The receiver portion 46 of the communication system 10 is located at the remote console 14. The receiver 48 receives the transmitted signal 22, derives the predetermined signal pattern from it, and derives the data and control signals from the signal pattern. These signals are provided to the receiver processor 50 for processing into appropriate signals for graphical display 52, alarms 54, storage in a memory 55 and/or recording 56 such as by the printer shown in the figure. The memory 55 may comprise a magnetic disk, optical medium or other medium.

The control switches 26 and 28 of the portable medical device may be used to remotely program the receiver portion 46 of the remote console of the communication system. Alarm thresholds may be set by programming certain factors. For example, the maximum pressure permitted, and the maximum duration of the inflation period for this catheter may be set by use of the control switches. Referring again to FIG. 1, the remote console may be programmed to alert the practitioner that a threshold has been exceeded both on screen 15, such as by a graphical alarm notice, and/or by an audio alarm.

One switch 26 on the portable medical device may be labeled "SELECT" and used to toggle through a list of possible choices in a screen 15 menu while the other switch 28 may be labeled "ENTER" and used to choose the option indicated. Their functions are familiar to those skilled in the art. As an alternative, the practitioner may program the remote console 14 manually through switches located on the remote console itself 14. As shown in FIGS. 1 and 2 dedicated or fixed switches 21 and 23 corresponding to the switches 26 and 28 on the portable medical device 12 may be used for front panel control. In the case shown in FIG. 3, "soft" or programmable switches have been provided. The right-most switch 61 has been programmed for the function of selecting the menu. Its programmed function "MENU" is presented on the display 15 immediately above the switch. In this case, the remaining three switches have no programmed functions at this time. While four switches are shown, this not to be interpreted as a limitation. More or fewer switches may be used depending on the application. Additionally, such switches may be located around the screen in other positions. For example, they may be mounted vertically along the sides of the screen.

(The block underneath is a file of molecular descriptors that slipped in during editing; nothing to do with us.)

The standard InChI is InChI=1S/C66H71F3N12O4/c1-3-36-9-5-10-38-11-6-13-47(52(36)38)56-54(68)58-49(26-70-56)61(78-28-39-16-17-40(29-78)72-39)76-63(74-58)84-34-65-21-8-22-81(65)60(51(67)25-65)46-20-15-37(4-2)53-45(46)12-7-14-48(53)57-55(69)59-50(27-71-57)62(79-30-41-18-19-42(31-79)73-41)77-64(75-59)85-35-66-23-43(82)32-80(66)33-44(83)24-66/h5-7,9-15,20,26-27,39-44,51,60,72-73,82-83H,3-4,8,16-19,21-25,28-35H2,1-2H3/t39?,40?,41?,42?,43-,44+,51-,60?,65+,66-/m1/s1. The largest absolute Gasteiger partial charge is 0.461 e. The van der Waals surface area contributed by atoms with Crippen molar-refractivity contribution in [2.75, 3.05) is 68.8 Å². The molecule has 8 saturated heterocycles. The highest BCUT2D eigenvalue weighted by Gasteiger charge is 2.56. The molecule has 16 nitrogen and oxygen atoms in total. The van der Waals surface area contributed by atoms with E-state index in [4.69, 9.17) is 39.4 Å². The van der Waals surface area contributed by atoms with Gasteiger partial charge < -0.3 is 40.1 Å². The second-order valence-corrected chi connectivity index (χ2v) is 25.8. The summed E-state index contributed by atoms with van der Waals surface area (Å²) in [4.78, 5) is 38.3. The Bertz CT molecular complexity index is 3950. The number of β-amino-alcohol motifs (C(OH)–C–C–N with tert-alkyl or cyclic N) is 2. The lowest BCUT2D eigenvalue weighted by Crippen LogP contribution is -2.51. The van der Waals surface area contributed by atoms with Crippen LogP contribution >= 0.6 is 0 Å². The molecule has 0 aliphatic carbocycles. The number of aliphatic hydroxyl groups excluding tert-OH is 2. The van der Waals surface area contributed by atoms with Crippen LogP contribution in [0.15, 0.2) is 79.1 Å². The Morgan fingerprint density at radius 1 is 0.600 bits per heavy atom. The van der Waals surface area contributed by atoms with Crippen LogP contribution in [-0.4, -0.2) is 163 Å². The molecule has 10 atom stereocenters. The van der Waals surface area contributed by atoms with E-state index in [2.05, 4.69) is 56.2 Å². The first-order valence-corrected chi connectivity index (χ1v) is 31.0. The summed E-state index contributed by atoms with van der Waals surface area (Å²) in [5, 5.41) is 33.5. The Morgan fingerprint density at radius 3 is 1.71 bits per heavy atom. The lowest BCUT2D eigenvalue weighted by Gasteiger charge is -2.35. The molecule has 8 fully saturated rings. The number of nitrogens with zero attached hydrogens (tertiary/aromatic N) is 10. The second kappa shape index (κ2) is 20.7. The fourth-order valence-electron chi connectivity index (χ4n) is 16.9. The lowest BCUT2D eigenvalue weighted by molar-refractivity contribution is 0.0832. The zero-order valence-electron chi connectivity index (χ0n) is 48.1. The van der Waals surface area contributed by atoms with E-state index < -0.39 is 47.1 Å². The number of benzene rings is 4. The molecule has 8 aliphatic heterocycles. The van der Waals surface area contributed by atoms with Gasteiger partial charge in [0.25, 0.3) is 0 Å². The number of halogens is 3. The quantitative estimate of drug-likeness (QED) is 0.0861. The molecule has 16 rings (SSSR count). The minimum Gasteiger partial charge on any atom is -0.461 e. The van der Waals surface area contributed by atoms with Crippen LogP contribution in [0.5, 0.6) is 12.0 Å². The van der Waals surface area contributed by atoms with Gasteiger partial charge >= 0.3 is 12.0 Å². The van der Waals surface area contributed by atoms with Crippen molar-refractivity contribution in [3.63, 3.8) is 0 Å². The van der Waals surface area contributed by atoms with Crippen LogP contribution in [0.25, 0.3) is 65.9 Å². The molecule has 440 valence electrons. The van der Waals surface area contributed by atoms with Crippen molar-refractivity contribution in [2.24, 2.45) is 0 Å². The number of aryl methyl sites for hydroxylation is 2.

Referring now to FIGS. 5 and 6, sample front panel menus are shown. In FIG. 5, an options menu is shown and in FIG. 6, a sub-options menu for selecting the units of pressure is shown. In both cases, the arrowhead cursor may be scrolled up and down through the menu by pressing the "SELECT" switch 26 on the portable medical device 12 or the "SELECT" switch 21 on the front panel 19. The menu item to which the cursor points may be selected by pressing the "ENTER" switch 28 on the portable medical device 12 or the "ENTER" switch 23 on the front panel 19.